If you’re wondering how to beat a simple assault charge, there are certain things you can do and steps you can take.
First things first: remain calm and, no matter what you do, avoid further contact with the accuser. A first time simple assault charge can be overcome, but you need to understand what to do if you’re accused with assault — including curbing your desire to clear things up on your own. Trust us, that almost always only makes the situation worse.
In the meantime, contact a Houston assault attorney and educate yourself on how to beat a simple assault charge. If you’ve been charged with assault, it’s wise to seek legal representation ASAP.
Now, let’s take a few minutes to cover the basics of simple assault.
What is a simple assault?
The first thing you need to know about how to beat a simple assault charge is the actual definition of simple assault. We know — this is pretty basic stuff — but it’s important.
Generally speaking, simple assault means you’ve threatened someone, but you have not physically harmed that person. It can expand to include physical touch, but it would not involve any serious physical injuries.
Of course, if someone recklessly causes bodily injury to another person, then they could be accused of aggravated assault charge (and then they will be looking for aggravated assault lawyers in Houston, instead) or, if the person involved was a family member, accused of domestic abuse.
Simple assaults usually involve threats without a weapon present or the failed attempt to physically harm someone. Convictions will show up on your criminal record.
In order to be considered a simple assault, your accuser will have to prove that:
- Intent: You intended to harm them or threaten to harm them
- Reasonable apprehension: The victim perceived your intention
- Harm: The victim was harmed (but did not sustain serious bodily harm) or afraid of being harmed because of threats
How to beat a simple assault charge: getting simple assault charges dropped
There are a variety of possible defenses you can leverage to have your assault charges dropped. Again, this will depend on your particular situation, as well as the skill and experience of your Houston assault attorney.
Failure to prove one of the 3 elements:
If your accuser is unable to prove that you intended to harm them/threaten them, that they understood your intentions, or that they actually were harmed or afraid of being harmed, then (technically) their case doesn’t have legs to stand on. Unfortunately, it is possible to be convicted even if the prosecutor fails to demonstrate these three tenets of a simple assault charge.
One of the most common defenses against simple assault charges is to claim that you were defending yourself, others, or property. It is legal to defend all three of these things, as long as the violence is not extreme, disproportionate, or initiated by you.
Another common defense is that of mistaken identity. In the confusion of a fight or an imminent fight, it’s possible that the plaintiff mixed you up with someone else, especially if you don’t know one another. In other cases, someone else committed the simple assault but, for whatever reason, the person is placing the blame on your shoulders.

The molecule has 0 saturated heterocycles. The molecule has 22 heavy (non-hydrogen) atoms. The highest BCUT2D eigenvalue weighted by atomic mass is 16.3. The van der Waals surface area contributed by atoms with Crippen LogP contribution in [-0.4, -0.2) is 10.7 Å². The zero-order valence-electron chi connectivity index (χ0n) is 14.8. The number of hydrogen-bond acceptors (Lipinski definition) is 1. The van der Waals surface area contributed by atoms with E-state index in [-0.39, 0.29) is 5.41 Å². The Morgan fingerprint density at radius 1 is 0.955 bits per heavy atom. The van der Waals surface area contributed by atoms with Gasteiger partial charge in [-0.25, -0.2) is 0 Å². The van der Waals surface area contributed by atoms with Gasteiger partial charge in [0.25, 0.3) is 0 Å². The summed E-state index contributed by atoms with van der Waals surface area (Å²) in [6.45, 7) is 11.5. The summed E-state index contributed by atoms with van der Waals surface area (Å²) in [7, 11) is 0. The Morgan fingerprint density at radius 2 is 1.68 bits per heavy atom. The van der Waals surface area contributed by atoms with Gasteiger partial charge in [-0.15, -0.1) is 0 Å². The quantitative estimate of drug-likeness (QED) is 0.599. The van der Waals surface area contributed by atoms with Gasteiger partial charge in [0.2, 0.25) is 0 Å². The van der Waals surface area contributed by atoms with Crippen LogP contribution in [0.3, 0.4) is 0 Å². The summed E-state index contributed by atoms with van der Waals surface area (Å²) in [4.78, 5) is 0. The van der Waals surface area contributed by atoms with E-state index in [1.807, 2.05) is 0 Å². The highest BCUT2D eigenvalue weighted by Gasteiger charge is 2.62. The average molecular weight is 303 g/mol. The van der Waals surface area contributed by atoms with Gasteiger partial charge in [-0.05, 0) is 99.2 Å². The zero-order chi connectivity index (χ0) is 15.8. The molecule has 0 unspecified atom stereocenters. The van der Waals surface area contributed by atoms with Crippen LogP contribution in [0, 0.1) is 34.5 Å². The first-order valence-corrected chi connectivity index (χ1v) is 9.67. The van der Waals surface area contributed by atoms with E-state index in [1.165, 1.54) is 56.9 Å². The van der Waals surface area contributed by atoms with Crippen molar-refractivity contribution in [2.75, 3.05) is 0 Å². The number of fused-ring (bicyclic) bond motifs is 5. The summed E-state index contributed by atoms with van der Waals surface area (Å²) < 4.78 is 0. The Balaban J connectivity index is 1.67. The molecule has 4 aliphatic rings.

Did the person accusing you of simple assault consent to your actions? If so, it’s possible to argue that, in following through with those actions, you did not actually commit a crime.
Depending on the particulars of your case, your defense attorney may also put forward the defense that what is being labeled a simple assault was truly just an accident. With this defense, you admit to having injured someone or that your actions may have been perceived as a threat, but that doing so was accidental, not malicious, and/or unintended.
Keep in mind that, unless there are witnesses or footage of the incident, it is possible that any of these defenses will come down to a he-said-she-said situation. Once again, that often means that the outcome of your case frequently boils down to your attorney and how successfully he or she is able to defend you.
What are the simple assault penalties?
A simple assault charge is typically considered a misdemeanor; however, in very extreme cases, it could be charged as a felony. If convicted of a Class A misdemeanor (the highest level of misdemeanors), you could be facing up to $4,000 in fines and up to one year in prison, depending on the situation. You would also be responsible for any payments the victim makes towards property damage or counseling.
If you are given jail time, you may have the opportunity to negotiate your sentence to that of probation. Rather than spending any time in jail, you would be required to follow a strict set of rules under the supervision of a probation officer for a predetermined amount of time. Probation includes both one-time and monthly fees.
Work with a top lawyer who knows how to beat a simple assault charge
If you’re trying to find out how to beat a simple assault charge, chances are you’ve discovered that simple assault charges aren’t anything close to “simple.” It’s important to have a skilled defense lawyer in your corner. A skilled attorney can help you prove innocence or, at the very least, advocate to reduce sentencing to probation over jail time.
You need a criminal law specialist! Mark Thiessen of Thiessen Law Firm is one of the most experienced and top-rated Houston assault attorneys. Mark specializes in Criminal Law and is Board Certified in Criminal Law by the Texas Board of Legal Specialization. Thiessen Law Firm is available to fight for you 24/7 and to help you understand how to beat a simple assault charge.
Give Thiessen Law Firm a call at 713-864-9000 or request a case evaluation today.
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